At fifty-five, Carl Falsgraf chucked his successful, well-paying career and set out on a forty-nine-day, round-trip journey from Eugene, Oregon, to Portland, Maine. He planned to use this time to unwind, re-charge, and reflect on what to do with the remainder of his life. Along the way he recorded his reflections and revelations, which he later shared in his travel memoir Highway Blues. A musician and songwriter, he also composed some new songs as he traveled. And—in an activity that especially interested me—he tried his hand at busking.
As I type this post, I’m glad to see that busk is immediately underlined with a red squiggle. Spellchecker is as unfamiliar with the term as I was. But dictionary.com ensures me it is indeed a word and means “to entertain by dancing, singing, or reciting on the street or in a public place.” The web site further informs me it is a chiefly British term, and a YouTube search reveals that, British or not, it is a thriving activity the U.S.
Falsgraf describes busking as “the most primal, challenging, and rewarding mode of musical experience.” The busker puts himself out there without the benefit of advance people, publicists, promoters, and all manner of fancy sound equipment. It’s just him, his raw performance, and his voluntary audience. Feedback is immediate: If people don’t like the performance, they walk away.
While busking can be nerve-racking, rewards do exist. Most often they are in the form of busy passers-by who pause to listen and indicate their pleasure by smiling and maybe nodding along to the music. If they are especially appreciative, these transitory fans might toss some coins into a jar or instrument case, but don’t count on those tips to pay the bills.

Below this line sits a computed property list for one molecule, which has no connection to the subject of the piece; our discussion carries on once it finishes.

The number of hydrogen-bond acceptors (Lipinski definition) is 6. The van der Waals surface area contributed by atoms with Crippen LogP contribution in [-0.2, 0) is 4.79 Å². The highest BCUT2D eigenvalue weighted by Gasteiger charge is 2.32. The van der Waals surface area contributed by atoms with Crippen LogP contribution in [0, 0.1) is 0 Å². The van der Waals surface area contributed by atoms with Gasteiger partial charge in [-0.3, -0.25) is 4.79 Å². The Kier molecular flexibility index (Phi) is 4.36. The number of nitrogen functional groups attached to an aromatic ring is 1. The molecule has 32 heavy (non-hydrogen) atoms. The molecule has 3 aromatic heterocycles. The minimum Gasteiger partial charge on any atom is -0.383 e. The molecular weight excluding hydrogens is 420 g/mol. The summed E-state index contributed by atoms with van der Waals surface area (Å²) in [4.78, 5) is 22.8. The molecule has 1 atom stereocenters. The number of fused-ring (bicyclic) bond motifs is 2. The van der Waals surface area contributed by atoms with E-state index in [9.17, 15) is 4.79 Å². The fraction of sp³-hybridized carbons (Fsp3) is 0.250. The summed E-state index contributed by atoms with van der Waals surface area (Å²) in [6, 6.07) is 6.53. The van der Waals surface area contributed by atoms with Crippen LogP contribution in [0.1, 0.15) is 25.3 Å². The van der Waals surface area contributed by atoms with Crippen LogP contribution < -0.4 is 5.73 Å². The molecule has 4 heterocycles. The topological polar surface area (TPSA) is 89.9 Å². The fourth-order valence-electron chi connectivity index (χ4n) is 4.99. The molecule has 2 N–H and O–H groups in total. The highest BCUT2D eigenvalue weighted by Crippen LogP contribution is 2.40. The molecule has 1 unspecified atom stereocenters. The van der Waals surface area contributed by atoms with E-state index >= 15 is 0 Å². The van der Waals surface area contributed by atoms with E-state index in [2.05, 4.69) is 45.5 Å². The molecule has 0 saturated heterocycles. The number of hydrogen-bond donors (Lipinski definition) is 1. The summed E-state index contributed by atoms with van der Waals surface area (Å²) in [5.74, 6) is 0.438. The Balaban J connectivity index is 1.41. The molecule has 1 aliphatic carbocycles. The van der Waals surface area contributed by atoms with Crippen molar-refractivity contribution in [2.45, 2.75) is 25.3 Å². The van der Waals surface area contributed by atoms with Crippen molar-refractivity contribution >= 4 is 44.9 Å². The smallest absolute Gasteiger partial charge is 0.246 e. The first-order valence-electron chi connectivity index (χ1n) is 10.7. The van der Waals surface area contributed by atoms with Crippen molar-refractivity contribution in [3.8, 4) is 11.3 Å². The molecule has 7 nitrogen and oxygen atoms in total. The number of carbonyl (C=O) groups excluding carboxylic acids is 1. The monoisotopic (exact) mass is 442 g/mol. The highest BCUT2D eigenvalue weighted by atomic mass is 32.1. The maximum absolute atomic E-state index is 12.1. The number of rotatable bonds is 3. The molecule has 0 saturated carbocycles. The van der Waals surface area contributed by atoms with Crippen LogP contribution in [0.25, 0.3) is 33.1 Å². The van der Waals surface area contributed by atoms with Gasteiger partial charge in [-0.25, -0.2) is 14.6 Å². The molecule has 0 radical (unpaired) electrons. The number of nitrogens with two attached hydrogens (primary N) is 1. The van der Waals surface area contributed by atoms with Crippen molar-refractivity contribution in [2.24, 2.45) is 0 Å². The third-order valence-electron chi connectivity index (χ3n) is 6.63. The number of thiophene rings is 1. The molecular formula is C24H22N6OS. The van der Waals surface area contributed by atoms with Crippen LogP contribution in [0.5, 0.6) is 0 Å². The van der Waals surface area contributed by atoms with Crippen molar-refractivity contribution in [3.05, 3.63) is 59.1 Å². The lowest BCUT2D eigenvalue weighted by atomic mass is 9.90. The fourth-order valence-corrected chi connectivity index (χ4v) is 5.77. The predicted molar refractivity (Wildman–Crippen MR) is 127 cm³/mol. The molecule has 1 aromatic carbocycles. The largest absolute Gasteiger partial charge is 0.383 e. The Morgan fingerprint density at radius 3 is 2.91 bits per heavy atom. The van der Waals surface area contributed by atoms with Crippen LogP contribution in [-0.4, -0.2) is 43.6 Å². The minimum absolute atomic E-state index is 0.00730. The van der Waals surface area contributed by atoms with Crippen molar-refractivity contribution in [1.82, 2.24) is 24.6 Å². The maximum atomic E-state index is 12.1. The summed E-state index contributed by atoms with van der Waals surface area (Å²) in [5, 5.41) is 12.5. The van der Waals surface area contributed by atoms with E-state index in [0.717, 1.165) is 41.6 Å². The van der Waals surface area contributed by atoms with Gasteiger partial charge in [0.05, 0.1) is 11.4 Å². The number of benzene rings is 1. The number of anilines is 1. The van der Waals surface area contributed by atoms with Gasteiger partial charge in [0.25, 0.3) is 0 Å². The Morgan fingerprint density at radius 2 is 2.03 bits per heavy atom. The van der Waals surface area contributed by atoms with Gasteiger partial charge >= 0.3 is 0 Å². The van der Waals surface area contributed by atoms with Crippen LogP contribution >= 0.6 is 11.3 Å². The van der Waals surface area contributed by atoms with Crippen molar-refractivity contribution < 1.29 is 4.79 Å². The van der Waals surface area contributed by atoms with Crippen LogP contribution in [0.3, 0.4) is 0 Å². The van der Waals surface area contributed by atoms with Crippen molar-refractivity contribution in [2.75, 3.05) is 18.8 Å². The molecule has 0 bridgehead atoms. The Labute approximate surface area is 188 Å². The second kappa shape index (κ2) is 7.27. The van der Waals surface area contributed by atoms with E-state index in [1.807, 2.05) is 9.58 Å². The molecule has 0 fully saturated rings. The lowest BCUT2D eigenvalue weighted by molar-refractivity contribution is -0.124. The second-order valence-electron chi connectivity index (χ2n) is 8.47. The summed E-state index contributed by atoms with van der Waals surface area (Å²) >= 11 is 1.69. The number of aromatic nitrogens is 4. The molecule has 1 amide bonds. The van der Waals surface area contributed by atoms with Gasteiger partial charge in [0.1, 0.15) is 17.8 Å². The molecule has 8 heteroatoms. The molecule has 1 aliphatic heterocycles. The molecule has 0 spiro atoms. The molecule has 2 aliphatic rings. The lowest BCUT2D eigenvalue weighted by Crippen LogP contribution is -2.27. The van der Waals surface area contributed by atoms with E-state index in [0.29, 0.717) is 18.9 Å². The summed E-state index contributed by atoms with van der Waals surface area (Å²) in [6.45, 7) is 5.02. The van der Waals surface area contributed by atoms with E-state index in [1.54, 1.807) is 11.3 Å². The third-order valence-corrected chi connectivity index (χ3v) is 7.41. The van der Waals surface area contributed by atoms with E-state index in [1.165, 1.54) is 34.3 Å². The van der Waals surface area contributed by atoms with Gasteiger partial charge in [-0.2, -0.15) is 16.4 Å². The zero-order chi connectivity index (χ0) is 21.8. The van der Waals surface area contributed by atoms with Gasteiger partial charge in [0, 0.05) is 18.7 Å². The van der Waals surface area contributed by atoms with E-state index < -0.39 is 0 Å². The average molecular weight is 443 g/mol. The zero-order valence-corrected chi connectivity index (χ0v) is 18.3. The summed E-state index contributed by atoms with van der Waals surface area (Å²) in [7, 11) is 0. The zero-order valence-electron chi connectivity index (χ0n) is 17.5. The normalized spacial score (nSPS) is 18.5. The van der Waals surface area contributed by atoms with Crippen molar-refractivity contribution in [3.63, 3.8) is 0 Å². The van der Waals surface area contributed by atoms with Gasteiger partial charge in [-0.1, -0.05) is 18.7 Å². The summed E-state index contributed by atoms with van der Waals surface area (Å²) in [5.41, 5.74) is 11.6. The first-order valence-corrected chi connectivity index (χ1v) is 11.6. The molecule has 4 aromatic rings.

As I read Falsgraf’s explanation of the experience, it struck me that busking and blogging have much in common. In fact, I’ll venture to say that blogging is to the writer what busking is to the musician. Especially the way I do it. While there are the professional bloggers who garner huge followings and rake in mega-bucks, a glance at my blog will quickly reveal its amateur status: not a lot of money invested, not a lot of hours spent in SEO searches, not a lot of advertising and/or promotional schemes. I do have the opportunity to edit and revise before casting out my writing “pearls,” but my posts are raw in that no professional editor or even trusted writer friend has tweaked them. As for feedback, the stats quickly inform me how well received my efforts are.
Certainly, there are no financial rewards—not even a few coins tossed my way. But, as with busking, rewards can take other forms. There is the opportunity to air my thoughts and observations (of which I have many) without the pressure of meeting a quota or deadline. I have the freedom to choose my topics “as the spirit moves me.” I get the pleasure of feedback in the forms of comments and “likes” and “shares” and in the discovery I’ve added another follower. And there is always the unexpected bonus of someone complimenting you on a post and you had no idea they even read your blog.
It took me years to arrive at this conclusion, but I consider writing to be like any other talent. And just as there are all types of forums in which other talents can be shared, blogging provides one in which both the writing pros and the “buskers” can publicly perform.